There’s been some amazing action in Antalya this week, the final major tournament before Rio.  The main World Cup draw itself didn’t spring too may surprises, but there was a great deal indeed at stake if you had skin in the game in in the final team and individual qualifying tournaments.

The team qualifiers saw many surprises including many strong teams (Germany, Canada, Mexico, Russia, Belarus and the USA women) failing to pick up spots, and a handful of teams finally grabbing what the ranking suggested they deserved.  The final final individual knockout this morning saw more tough breaks and some incredible performances, such as Naomi Folkard of Great Britain battling back from 4-0 down to take the match and a spot. Absolutely boss picture by dutchtarget.com above. The competition continues with the usual Compound Saturday tomorrow and strugglesti… sorry, Recurve Sunday the day after that, when Korea are in every gold medal match. It’s looking ominous. 



In Rio, the Olympic medal design has been launched with some eco-tastic ribbons, and look pretty damn good, if fairly straightforward. I guess after the recent debacles in Japan people are sticking to the knitting, design wise.  The organisers have also finally come up with the most important thing of all: a slogan. The Games tagline is  ‘A New World‘. Does the job, right?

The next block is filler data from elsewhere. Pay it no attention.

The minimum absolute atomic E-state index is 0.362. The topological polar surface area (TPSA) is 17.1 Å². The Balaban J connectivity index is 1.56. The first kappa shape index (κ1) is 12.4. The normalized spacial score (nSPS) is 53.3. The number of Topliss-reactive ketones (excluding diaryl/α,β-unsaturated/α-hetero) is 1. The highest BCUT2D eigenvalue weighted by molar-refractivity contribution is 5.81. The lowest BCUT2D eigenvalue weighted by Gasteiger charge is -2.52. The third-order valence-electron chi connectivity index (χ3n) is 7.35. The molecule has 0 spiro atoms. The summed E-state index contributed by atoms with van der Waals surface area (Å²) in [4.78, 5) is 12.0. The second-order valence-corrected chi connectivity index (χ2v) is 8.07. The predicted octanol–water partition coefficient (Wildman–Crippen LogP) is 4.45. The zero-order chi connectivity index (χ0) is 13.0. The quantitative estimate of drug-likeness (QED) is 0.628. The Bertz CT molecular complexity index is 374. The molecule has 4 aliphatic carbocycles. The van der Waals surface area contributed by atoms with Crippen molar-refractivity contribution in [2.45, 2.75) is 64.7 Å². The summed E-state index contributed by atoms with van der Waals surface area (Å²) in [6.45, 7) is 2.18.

Looking to the future, the United Arab Emirates are rather confident of making a dent in the archery universe at Tokyo 2020. I suppose if they throw enough money at it, who knows what could happen?


I previously reported that the Indian archery team would be staying outside the Olympic Village (as more than one team might be doing).  This plan has apparently now been nixed, apparently due to the threat of Zika virus.


The doping ban on Canadian international Jay Lyon has been upheld and he is suspended for two years. He’s not very happy about it, and gave a detailed interview to the Winnipeg Sun.  He was already unlikely for Rio, but the Canadian teams failed to win any team berths in Antalya this week and will be sending just one man to Rio (Crispin, I presume).

Also, Oscar Ticas of El Salvador has been banned for a year, for an unspecified doping offence.


Lancaster Archery has an interesting feature about Brady Ellison, with some choice quotes as usual:

“The benefits (of being an Olympic athlete) are mostly that of personal accomplishment – not financial or material things, although once I was recognized and got out of a speeding ticket.”


This weeks greatest Olympian: the only one on the list not still with us: Hubert Van Innis, from an Olympic era when nations basically set up as many of whatever tournaments they fancied. Sounded like quite a guy. The great-great-grandfather of Sarah Prieels, too.